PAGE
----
‘Fitting the body is when you come up against all sorts of problems’ is how Neville began this section of our conversation, he knew this would be the case when he was advised at Pilgrim’s ‘you make the body fit the doors’. Once in place the body is moved to get the doors to fit correctly, firstly he needed to get the body on the chassis, single handed. Neville chose to put the body on roughly and then adjusted so the doors had a chance of closing. ‘Did you ever feel like giving in’? I asked knowing he would not have been the first to do so, ‘oh no I wouldn’t let it beat me’ came the reply and at this point it came to mind that Neville had actually enjoyed the challenge more than he lets on. It was a case of love the car, hate the instruction manual and that situation would continue. Once the body was sealed off from both engine fumes and to keep out the elements the Sumo was ready to receive some beauty treatment with paint and an interior. The Time for Some Colour
They say a good finish is all about the preparation Neville’s attention to detail pays off

They say a good finish is all about the preparation Neville’s attention to detail pays off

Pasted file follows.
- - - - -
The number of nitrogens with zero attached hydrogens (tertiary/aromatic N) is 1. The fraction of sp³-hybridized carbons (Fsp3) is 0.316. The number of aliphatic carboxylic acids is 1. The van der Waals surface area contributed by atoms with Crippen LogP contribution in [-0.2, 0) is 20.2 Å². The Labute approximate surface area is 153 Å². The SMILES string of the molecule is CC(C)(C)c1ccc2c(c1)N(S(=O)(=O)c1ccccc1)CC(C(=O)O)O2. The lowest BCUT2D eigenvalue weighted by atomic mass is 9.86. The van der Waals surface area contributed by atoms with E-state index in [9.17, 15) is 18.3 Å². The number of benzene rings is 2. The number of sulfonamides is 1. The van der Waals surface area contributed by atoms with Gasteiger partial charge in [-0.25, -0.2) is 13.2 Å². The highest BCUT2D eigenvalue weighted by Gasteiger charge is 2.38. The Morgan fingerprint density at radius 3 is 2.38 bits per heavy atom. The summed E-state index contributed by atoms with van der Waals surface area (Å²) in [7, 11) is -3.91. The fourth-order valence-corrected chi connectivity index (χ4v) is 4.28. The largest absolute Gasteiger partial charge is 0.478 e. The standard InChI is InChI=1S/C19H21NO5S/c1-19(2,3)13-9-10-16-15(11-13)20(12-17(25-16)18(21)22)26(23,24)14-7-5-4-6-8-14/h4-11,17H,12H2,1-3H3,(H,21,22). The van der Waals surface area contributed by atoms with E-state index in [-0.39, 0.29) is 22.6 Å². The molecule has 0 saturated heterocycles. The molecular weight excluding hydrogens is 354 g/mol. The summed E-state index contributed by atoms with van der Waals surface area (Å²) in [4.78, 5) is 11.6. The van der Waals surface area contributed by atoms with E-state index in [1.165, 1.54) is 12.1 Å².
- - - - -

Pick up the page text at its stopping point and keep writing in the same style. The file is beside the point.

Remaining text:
After the first road test on a farm track in a rolling chassis, Neville described the ride as ‘bloody awful’. He moved forward knowing there would be many hours of adjustment and modification needed later once the weight of the body and interior were taken into account. He therefore decided to push on and get the Pilgrim body into colour taking on the ‘donkey work’ himself, as he put it. At this stage most panels fitted as they should; yes many slight adjustments would be required for perfection but he was confident the worst was over. Resolved to lock himself in a tin shed with the Sumo for a week, his aim was to create the perfect body for the painter’s gun loaded with ‘Ocean Blue’ and then lacquer. With barely enough room ‘to swing a wrestler’ the prepared body acquired two coats of Primer-Sealer then ‘flatted back’ to a glass smooth finish before the undercoat was applied. The top coat Ocean Blue is a rather dark Ford shade and to gain full depth of colour Neville then put on a coat of black; he explained that this was to eliminate any chance of a patchy finish. I assumed with all this attention to detail Neville enjoyed this part of the build although he described it as ‘a bit of a chore’; there is no denying the results made the ‘chore’ worthwhile. Neville asked painter Chris Pinnington to apply the two coats of dark blue and the final lacquer finish resulting in an excellent deep and glossy Sumo body. The Driving Experience
V8 power from Rover via JRV8 workshop where it was ‘breathed on’.

V8 power from Rover via JRV8 workshop where it was ‘breathed on’.